On Sunday the NFL will again be offering up a halftime show featuring an artist designed to appeal to a younger audience, combined with a well-established group with three decades of experience. It's a trend that continues to move the league away from string of geriatric all-stars that had been featured in the wake of Janet Jackson's "Nipplegate".
Thanks to that infamous wardrobe malfunction during the halftime show of Super Bowl XXXVIII, there was an outcry from the Federal Communications Commission and others.
In response the NFL went conservative with their halftime show, parading a series of safe acts that had a better chance of falling out of their personal mobility vehicles than exposing themselves on national television. The likes of Paul McCartney, the Rolling Stones, The Who and Bruce Springsteen all entertained fans with performances that guaranteed no controversy and the alienation of the younger viewing audience.
In recent years the NFL has begun to carefully push the envelope again with their halftime headliners featuring The Black Eyed Peas (2011), Madonna (2012) and Beyoncé (2013). This year's headliner, Bruno Mars, continues a trend of artists that appeal to younger audiences, as the NFL presumably attempts to keep kids and teens on their halftime broadcast instead of flipping over to Animal Planet's Puppy Bowl or something similar.
There's little doubt that Bruno Mars is a solid choice thanks to his eclectic mix of styles that he skillfully weaves into modern and catchy pop songs. There's also little doubt that he and his special guest the Red Hot Chili Peppers will avoid causing an incident that leads to "red-blooded" Americans losing their minds because their favorite television talking head says they should.
Mars, 28, is the youngest performer tasked with leading the NFL's precious halftime spectacular since Britney Spears and N-SYNC in 2001. It's certainly a risk especially considering he's following in the path of two mega stars in Madonna and Beyoncé, both of whom set viewership records during their respective halftime performances.
Those are quite big shoes to fill.
Mars only has two albums and even though halftime shows tend to lean on medleys featuring a handful of the artists' best known hits, he's managed to pack a large amount of hit making power into his career's relatively young duration. His first two singles, "Just the Way You Are" and "Grenade," both topped the charts in the U.S. and other countries across the globe. His third single, "The Lazy Song," was a top 10 hit.
The songs "Locked Out of Heaven" and "When I Was Your Man" from his second album Unorthodox Jukebox both went #1 in the States and were top 10 hits worldwide.
Jukebox sold over 1.9 million copies worldwide -- the fifth biggest selling album of 2013 -- and according to Musicmetric, it was also the most stolen album of the year.
Basically, Mars has star power and someone is definitely listening. Thus his selection as the headliner for Sunday's halftime show makes sense and should help the NFL again bring in a strong audience during the midway point of the season's biggest game.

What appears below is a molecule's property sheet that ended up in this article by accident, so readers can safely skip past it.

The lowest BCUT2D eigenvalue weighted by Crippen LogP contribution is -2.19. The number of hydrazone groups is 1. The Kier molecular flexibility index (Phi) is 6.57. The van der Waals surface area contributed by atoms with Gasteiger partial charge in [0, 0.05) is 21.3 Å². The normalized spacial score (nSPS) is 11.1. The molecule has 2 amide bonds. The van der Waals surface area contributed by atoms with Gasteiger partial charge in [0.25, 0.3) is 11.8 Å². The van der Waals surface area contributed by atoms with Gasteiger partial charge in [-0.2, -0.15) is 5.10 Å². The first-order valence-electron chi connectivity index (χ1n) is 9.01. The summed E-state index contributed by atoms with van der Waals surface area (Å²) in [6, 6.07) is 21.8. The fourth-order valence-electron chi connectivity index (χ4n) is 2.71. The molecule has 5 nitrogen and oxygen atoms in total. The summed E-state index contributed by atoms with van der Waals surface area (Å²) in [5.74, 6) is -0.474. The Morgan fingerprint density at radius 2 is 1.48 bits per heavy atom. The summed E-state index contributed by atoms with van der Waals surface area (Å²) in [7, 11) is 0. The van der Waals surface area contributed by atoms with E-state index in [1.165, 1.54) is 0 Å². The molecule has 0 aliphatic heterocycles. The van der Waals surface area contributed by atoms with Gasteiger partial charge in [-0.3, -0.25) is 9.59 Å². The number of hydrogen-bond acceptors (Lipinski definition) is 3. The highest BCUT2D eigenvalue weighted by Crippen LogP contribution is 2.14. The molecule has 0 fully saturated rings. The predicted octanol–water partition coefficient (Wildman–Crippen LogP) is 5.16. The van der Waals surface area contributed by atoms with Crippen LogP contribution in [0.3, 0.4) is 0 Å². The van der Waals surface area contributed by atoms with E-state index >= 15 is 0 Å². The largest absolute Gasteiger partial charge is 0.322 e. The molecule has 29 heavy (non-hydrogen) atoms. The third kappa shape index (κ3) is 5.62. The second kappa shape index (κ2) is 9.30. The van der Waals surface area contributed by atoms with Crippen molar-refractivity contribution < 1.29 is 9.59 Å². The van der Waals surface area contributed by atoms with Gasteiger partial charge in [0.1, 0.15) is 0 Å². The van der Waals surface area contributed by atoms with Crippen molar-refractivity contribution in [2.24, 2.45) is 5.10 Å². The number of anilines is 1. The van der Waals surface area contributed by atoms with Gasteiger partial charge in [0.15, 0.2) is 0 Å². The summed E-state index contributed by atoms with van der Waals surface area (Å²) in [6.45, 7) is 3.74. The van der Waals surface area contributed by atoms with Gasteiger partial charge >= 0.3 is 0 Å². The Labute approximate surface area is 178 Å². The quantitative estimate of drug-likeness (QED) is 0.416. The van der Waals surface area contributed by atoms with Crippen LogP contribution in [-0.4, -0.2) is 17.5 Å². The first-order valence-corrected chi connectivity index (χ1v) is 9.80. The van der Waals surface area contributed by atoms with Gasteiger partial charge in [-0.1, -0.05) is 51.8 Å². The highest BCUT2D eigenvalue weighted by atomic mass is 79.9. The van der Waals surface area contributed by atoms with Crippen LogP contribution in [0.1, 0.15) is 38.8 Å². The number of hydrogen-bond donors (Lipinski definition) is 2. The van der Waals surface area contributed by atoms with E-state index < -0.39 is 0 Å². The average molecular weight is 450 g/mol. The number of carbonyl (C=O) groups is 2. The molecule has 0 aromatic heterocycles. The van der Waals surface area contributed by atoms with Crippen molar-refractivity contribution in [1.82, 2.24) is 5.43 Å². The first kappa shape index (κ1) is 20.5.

Mars won't be alone though as the veteran rockers the Red Hot Chili Peppers will join him as a special guest during the performance.
At first glance, RHCP might seem like a risky pick considering the band's history, which includes performing concerts in the nude with their genitals covered only by overlong tube socks. That behavior is well in the past for the Chili Peppers, whose music and image have softened as the band's members have aged.
Gone are the days of the Chili Peppers being one of the more controversial acts in the music industry, which probably explains why the NFL selected them. They are a well known group with a large following built over 30 years of performing, though it could be argued that they long ago lost what made them interesting and unique.
Their recent albums have dropped the aggressive, funk/rap driven sound of albums like Mother's Milk and Blood Sugar Sex Magik, replacing it with formulaic pop-rock tunes that all tend to sound the same. So, it makes sense for the NFL to bring them on board.
The Chili Peppers are a nice combination of name recognition and non-threatening music. Even if you're completely unaware of their drastic musical shift starting with 1999's Californication and still think they're running around with just socks on, there's nothing to fear come Sunday.
Even RHCP bass player Flea's since deleted tweet asking if "Anybody wanna see my c**k at the Super Bowl?" shouldn't get any moral crusaders too worked up. These guys have been around a long time and understand how to create buzz and attention. They want as many eyes on them as possible on Sunday because it's good for their business and for potential sales of their new album that's supposed to arrive sometime this year.
While I'd personally love to see the band's frontman Anthony Kiedis comes out with a black and red leather corset and have Mars rip off one of the breast cups to reveal a nipple, it's not happening even if it would be hilarious. With the NFL likely controlling the content in their halftime shows with the attention to detail usually limited to an accountant going over an important tax return, I wouldn't get your hopes up.
Instead you're going to get a mix of Mars' most well known hits and the Chili Peppers joking about playing the live version* of Led Zeppelin's "Dazed and Confused".
Enjoy the halftime show everyone ... unless you're watching the Puppy Bowl.
*Live performances of "Dazed and Confused" by Zeppelin were known to clock-in at upwards of 45 minutes.